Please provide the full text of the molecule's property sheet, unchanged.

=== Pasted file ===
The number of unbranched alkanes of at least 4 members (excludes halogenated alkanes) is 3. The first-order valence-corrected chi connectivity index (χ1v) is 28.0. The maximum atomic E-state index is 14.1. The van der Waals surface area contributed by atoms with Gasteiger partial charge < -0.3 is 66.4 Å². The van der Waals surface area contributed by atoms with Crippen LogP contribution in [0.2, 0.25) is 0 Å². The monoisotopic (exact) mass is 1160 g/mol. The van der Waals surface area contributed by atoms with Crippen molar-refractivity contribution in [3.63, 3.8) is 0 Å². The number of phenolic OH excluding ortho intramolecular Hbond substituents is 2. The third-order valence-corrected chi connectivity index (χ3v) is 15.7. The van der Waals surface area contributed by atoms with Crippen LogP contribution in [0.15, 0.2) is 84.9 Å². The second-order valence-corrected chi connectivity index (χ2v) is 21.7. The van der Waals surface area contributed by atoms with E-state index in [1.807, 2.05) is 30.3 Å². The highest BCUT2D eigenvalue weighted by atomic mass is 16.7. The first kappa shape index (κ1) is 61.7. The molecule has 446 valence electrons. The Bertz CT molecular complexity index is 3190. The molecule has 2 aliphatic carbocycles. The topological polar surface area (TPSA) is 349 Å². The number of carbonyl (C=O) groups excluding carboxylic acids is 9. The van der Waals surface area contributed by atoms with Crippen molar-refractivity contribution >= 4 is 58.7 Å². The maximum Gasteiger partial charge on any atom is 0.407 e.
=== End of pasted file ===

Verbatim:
The number of unbranched alkanes of at least 4 members (excludes halogenated alkanes) is 3. The first-order valence-corrected chi connectivity index (χ1v) is 28.0. The maximum atomic E-state index is 14.1. The van der Waals surface area contributed by atoms with Gasteiger partial charge < -0.3 is 66.4 Å². The van der Waals surface area contributed by atoms with Crippen LogP contribution in [0.2, 0.25) is 0 Å². The monoisotopic (exact) mass is 1160 g/mol. The van der Waals surface area contributed by atoms with Crippen molar-refractivity contribution in [3.63, 3.8) is 0 Å². The number of phenolic OH excluding ortho intramolecular Hbond substituents is 2. The third-order valence-corrected chi connectivity index (χ3v) is 15.7. The van der Waals surface area contributed by atoms with Crippen LogP contribution in [0.15, 0.2) is 84.9 Å². The second-order valence-corrected chi connectivity index (χ2v) is 21.7. The van der Waals surface area contributed by atoms with E-state index in [1.807, 2.05) is 30.3 Å². The highest BCUT2D eigenvalue weighted by atomic mass is 16.7. The first kappa shape index (κ1) is 61.7. The molecule has 446 valence electrons. The Bertz CT molecular complexity index is 3190. The molecule has 2 aliphatic carbocycles. The topological polar surface area (TPSA) is 349 Å². The number of carbonyl (C=O) groups excluding carboxylic acids is 9. The van der Waals surface area contributed by atoms with Crippen molar-refractivity contribution >= 4 is 58.7 Å². The maximum Gasteiger partial charge on any atom is 0.407 e.